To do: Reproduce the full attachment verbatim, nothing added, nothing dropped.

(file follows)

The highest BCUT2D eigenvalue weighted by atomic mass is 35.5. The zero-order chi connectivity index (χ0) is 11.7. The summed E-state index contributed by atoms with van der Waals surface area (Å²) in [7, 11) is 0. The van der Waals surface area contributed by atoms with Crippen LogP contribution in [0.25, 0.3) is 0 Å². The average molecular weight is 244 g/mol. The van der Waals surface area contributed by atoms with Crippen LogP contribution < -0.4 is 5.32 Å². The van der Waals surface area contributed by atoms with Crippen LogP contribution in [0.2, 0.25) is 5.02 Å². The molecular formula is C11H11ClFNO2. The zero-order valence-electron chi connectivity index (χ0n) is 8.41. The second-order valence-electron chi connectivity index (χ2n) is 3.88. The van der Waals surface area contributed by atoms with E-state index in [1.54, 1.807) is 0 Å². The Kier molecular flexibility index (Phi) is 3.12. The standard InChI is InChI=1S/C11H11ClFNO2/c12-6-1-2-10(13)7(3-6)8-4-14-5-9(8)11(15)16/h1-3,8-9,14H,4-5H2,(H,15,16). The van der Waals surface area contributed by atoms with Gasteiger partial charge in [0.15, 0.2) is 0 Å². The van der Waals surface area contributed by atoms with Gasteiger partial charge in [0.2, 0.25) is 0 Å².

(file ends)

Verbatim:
The highest BCUT2D eigenvalue weighted by atomic mass is 35.5. The zero-order chi connectivity index (χ0) is 11.7. The summed E-state index contributed by atoms with van der Waals surface area (Å²) in [7, 11) is 0. The van der Waals surface area contributed by atoms with Crippen LogP contribution in [0.25, 0.3) is 0 Å². The average molecular weight is 244 g/mol. The van der Waals surface area contributed by atoms with Crippen LogP contribution < -0.4 is 5.32 Å². The van der Waals surface area contributed by atoms with Crippen LogP contribution in [0.2, 0.25) is 5.02 Å². The molecular formula is C11H11ClFNO2. The zero-order valence-electron chi connectivity index (χ0n) is 8.41. The second-order valence-electron chi connectivity index (χ2n) is 3.88. The van der Waals surface area contributed by atoms with E-state index in [1.54, 1.807) is 0 Å². The Kier molecular flexibility index (Phi) is 3.12. The standard InChI is InChI=1S/C11H11ClFNO2/c12-6-1-2-10(13)7(3-6)8-4-14-5-9(8)11(15)16/h1-3,8-9,14H,4-5H2,(H,15,16). The van der Waals surface area contributed by atoms with Gasteiger partial charge in [0.15, 0.2) is 0 Å². The van der Waals surface area contributed by atoms with Gasteiger partial charge in [0.2, 0.25) is 0 Å².